The student loan creditor must provide a written “validation notice” indicating how much you owe, the name of the creditor, what rights you have if you think you don’t owe the debt, and how to obtain information about the original creditor.

You may have options for setting up a repayment plan. Familiarize yourself with the terms of your loan and contact the CFPB if you have concerns about the practices of your lender.

‘I defaulted, and I’ve been sued. Now what?’

If you default on your loan and you’ve been sued, it can be stressful, but don’t give up. You’ve not automatically lost just because the creditor has taken legal action.

Here are four steps to take if you receive a summons.

Stick to the deadlines.

If you ignore the summons or don’t show up in court, this may result in a default judgment against you.

Verify your debt.

Is the amount correct? Is the debt valid? If there’s any discrepancy between what your records show and what the credit agency is alleging, you need to document that.

One way to do that is to send your lender or debt collector a debt verification letter. This is a formal way to ask them to verify the amount, that you are the owner of the debt, and that it’s valid. If they don’t respond to the letter within 30 to 60 days, they must cease attempting to collect the debt.

Know your rights.

Unlike federal student loans, private loans are bound to a statute of limitations. Once that statute of limitations has run out, the lender can no longer take legal action. But that doesn’t mean they’ll stop trying to collect on that debt. And that’s where you should be careful. If you pay even $1 toward an old debt after the statute of limitations is up, it automatically restarts the clock, and the lender can once again take legal action. Find out what the statute of limitations is in your state.

You have a legal right to tell debt collectors to stop contacting you entirely.

If all else fails, hire an attorney.

Hopefully you won’t need one, but every situation is different. If you don’t have the money to pay your student loans, chances are you don’t have the money to pay a lawyer.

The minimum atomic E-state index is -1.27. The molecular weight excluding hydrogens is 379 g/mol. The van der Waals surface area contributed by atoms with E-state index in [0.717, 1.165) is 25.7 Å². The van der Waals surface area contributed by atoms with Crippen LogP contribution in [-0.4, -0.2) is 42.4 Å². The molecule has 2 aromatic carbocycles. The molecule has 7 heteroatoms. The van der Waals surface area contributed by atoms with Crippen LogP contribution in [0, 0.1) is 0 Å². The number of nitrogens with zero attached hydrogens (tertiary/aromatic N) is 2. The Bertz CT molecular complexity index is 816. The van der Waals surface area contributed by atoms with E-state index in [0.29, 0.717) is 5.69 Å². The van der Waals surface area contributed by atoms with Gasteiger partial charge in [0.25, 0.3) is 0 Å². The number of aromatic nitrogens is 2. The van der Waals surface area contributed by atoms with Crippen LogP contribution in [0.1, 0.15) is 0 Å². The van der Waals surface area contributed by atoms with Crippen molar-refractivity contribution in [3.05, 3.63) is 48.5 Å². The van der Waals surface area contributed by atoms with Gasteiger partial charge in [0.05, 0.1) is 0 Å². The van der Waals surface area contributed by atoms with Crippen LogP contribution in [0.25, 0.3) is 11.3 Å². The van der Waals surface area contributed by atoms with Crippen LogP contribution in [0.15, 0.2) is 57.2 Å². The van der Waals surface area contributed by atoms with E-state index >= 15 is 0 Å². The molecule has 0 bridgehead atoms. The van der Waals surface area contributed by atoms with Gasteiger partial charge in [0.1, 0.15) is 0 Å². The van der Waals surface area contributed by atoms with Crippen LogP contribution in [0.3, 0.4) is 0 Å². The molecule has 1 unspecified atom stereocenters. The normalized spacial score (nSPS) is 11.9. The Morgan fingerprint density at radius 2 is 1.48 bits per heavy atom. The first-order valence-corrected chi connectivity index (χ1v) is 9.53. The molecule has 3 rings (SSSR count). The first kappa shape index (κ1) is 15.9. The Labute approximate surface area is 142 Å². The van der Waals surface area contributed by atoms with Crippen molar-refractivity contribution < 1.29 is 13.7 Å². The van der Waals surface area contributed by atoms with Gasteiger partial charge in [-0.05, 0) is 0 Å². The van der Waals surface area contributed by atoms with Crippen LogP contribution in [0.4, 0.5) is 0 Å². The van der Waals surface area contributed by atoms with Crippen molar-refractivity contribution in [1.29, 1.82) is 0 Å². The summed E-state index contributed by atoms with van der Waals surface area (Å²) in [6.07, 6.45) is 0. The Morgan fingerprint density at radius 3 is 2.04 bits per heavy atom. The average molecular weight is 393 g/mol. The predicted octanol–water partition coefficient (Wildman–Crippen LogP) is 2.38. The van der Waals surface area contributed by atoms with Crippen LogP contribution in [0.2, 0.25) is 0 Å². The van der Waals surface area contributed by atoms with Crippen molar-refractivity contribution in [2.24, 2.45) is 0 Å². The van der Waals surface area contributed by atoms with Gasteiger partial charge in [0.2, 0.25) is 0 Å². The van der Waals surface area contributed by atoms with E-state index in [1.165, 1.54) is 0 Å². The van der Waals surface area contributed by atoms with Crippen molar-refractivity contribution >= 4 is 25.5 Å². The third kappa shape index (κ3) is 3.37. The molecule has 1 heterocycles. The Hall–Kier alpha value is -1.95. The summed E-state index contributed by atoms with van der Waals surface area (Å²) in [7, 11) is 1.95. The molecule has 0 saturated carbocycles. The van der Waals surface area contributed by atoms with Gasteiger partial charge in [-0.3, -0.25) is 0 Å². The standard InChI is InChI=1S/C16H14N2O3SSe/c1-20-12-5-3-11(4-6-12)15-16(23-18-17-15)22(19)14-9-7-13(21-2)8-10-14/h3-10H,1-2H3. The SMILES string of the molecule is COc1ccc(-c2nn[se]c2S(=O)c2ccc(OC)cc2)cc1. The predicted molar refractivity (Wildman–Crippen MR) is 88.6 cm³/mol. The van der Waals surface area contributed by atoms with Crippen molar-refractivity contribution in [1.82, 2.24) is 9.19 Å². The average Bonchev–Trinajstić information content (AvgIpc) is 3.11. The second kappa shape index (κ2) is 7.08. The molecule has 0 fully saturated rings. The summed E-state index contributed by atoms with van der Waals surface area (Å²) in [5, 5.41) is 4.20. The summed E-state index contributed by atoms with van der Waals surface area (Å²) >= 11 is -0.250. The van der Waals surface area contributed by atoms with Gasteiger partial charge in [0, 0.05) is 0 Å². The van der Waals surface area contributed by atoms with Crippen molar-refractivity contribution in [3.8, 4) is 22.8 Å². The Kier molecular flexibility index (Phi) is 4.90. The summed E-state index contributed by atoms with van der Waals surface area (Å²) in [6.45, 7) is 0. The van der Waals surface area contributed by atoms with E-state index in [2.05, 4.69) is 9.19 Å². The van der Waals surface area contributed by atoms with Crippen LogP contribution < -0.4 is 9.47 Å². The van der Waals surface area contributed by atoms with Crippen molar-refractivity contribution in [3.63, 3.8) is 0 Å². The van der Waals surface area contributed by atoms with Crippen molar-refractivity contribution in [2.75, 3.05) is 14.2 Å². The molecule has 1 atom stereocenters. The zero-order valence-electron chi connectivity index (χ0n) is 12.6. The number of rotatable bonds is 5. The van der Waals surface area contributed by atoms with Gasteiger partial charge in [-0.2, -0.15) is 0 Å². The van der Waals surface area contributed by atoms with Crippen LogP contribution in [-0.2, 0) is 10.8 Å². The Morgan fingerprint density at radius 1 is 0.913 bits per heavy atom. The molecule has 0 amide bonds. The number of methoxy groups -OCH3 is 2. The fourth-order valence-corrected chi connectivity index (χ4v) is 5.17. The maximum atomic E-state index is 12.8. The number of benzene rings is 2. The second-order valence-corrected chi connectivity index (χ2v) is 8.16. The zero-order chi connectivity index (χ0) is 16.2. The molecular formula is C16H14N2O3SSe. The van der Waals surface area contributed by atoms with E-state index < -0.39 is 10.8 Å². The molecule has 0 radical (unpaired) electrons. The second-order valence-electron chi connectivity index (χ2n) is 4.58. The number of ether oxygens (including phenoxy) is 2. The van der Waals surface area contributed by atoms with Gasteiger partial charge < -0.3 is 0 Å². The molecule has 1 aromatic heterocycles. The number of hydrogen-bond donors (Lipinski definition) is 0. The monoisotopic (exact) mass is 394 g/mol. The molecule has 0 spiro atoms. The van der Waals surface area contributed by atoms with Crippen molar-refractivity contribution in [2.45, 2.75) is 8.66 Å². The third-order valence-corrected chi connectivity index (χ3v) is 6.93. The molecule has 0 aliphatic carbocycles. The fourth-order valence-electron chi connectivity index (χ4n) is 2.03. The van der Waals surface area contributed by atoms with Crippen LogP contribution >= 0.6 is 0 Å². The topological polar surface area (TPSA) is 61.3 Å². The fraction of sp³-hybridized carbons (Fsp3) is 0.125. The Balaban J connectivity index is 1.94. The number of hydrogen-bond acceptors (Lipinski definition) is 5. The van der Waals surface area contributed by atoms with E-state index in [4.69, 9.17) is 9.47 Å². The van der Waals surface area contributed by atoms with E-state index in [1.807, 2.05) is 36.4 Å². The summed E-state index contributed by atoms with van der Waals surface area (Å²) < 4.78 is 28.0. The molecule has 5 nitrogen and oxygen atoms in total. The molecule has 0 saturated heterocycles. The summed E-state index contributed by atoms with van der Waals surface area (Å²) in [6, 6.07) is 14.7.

But if you find yourself in a situation where you really need someone to simplify the complexity of your case and speak to a creditor on your behalf, you may consider consulting a student loan attorney. Private loans are subject to state law, and a licensed attorney may be the best person to help you navigate those waters. The CFPB has a tool that can help you find an affordable lawyer in your state.

KaToya Fleming
KaToya Fleming |

KaToya Fleming is a writer at MagnifyMoney. You can email KaToya at katoya+info@magnifymoney.com


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GOP Moves to Block Rule That Allows Consumers to Join Class Action Lawsuits

The editorial content on this page is not provided by any financial institution and has not been reviewed, approved or otherwise endorsed by any of these entities.

A rule that would make it easier for consumers to join together and sue their banks might be shelved by congressional Republicans or other banking regulators before it takes effect.

Members of the Senate Banking Committee announced Thursday that they will take the unusual step of filing a Congressional Review Act Joint Resolution of Disapproval to stop a new rule announced earlier this month by the Consumer Financial Protection Bureau. Rep. Jeb Hensarling (D-Texas) introduced a companion measure in the House of Representatives.

The CFPB rule, which was published in the Federal Register this week and would take effect in 60 days, bans financial firms from including language in standard form contracts that force consumers to waive their rights to join class action lawsuits.